SAGA Designs’ twin restaurants – ‘The Captain’s Table’ and ‘Me So Happi’ – are an unorthodox juxtaposition of innate sophistication and frivolity.
Restaurants today have gone beyond just providing a run-of-the-mill dining experience. Patrons and restaurant-goers look for more than just food when they choose a restaurant. Apart from proximity, they consider ambience, setting, vibes, and novelty when it comes to answering the age-old question – where should we eat tonight?
Mumbai-based design firm SAGA Designs, headed by Mayur Gujare and Deval Shah has created what can only be described as an inimitable dining experience. ‘A blend of casual and fine dining spaces’, Me So Happi and The Captain’s Table will indulge the child as well as the suave diner in you.
Speaking exclusively to Home Review, Deval Shah of SAGA Designs says, ‘With various interesting concept based restaurants taking shape in the city, the biggest challenge was to create original and unique designs.’ She goes on to say, ‘It’s our passion to self-learn and grow; learn from smaller discussions and implementation of details, and experiment with new parameters.’
Having worked with renowned architects like Christopher Charles Benninger (CCBA Designs, Pune), Mayur had a very determined and meticulous approach when he began working on this project. The brief was simple: global seafood cuisine with an air of sophistication and class, and dining at the restaurant should be equivalent to dining in the cabin of a ship’s captain!
Inspired by the workings and interiors of an actual ship, The Captain’s Corner is a dining experience replete with maritime motifs and artifacts. “We decided to understand various elements of a ship and weave in each element into the design,” Deval adds. “We visited the shipbuilding yards to get scrap material and tried using it, primarily in its original form, unless the design demanded otherwise.”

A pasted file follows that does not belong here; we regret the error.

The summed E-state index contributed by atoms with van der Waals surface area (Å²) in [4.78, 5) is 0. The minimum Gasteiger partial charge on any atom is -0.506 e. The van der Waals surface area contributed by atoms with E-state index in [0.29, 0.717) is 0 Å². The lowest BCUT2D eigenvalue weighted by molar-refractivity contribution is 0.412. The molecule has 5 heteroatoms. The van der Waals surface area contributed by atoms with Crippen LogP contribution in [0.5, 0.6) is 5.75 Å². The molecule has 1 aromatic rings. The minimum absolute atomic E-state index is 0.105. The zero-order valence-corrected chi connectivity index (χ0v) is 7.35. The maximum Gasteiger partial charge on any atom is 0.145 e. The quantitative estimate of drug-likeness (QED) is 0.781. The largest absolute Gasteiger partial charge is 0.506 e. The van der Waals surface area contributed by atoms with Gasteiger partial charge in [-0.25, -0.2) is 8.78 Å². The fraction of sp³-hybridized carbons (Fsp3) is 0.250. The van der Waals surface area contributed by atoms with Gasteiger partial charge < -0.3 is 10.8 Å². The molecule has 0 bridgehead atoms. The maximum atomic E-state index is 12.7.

‘Figure-Eight-Knot’ ropes which are elemental in sailing, can be seen at the entryway and have also been used to separate the dining space from hostess’ table. This separation gives the dining area an immediate distinction from the other areas of the restaurant. The hostess’ table is anchored by an actual fisherman’s anchor and the top is made out of wood procured from a ship’s deck.
The tables and chairs in the seating area reflect the eclectic personality of the restaurant, with carved legged tables, blue and beige upholstery and maritime knick knacks adding to the overall allure of the space. Perhaps the most interesting feature of The Captain’s Table is its ceiling that in turn helps in establishing immediate hierarchy of space. Ropes draped to look like waves and supported by rafters lend a typical ship-like ambience to the dining area.
Elegant, yet simple light fixtures drop down from the ceiling like chandeliers, minus the ostentation. Tall and clear windows cover two sides of the restaurant. With bright sunlight pouring in through them, and the vast blueness of the sea making for a spectacular view, diners can as good as indulge in a meal on-board.
Now, while The Captain’s Table is an exemplary display of class and grandeur, Me So Happi is an ‘elaborate nostalgic trip to childhood days’. With the entrance to both restaurants being the same (before they branch out in different directions), “What was important for us was the screen between the two spaces,”says Deval, who feels that “combining two extreme functions in a single space” was a bit of a challenge. Coloured glass partitions (like screens) that serve a two-fold purpose separate the dining spaces – “letting one peek into his playful mood while dining on the sophisticated side and look onto the other while still being at play,” says Deval.
Me So Happi also gets most of its woodwork from ‘shipwrecks’. High tables and chairs have been strategically designed and placed in order to maintain the openness of the restaurant space. Spanish patterned tiles having intricate designs in lively colours have been used for flooring, thereby not allowing the rugged furniture to overwhelm the design scheme.
Light fixtures, representative of nautical elements, drop down from the untouched concrete ceiling, and brick walls, though painted in a soft earthy tone, further enhance the ruggedness of the space. Wooden ledges placed on the brick walls house artefacts, each one a symbol of childhood and years gone by. With the pipe-work openly visible there is a steam-punk like vibe that lingers.
A bright yellow couch adds a dash of colour in a smaller section of the seating area. On the wall rests a painting of a saree-clad woman, cocktail in hand. In a way, this painting summarises the philosophy of both the restaurants – rooted, yet fanciful.
Greatly inspired by the works of Le Corbusier and Frank Lloyd Wright, SAGA Designs has created a stylised cornucopia of textures, lights, moods, and materials. All aboard, folks!
Text By Priyanka Menon
Photographs Kunal Bhatia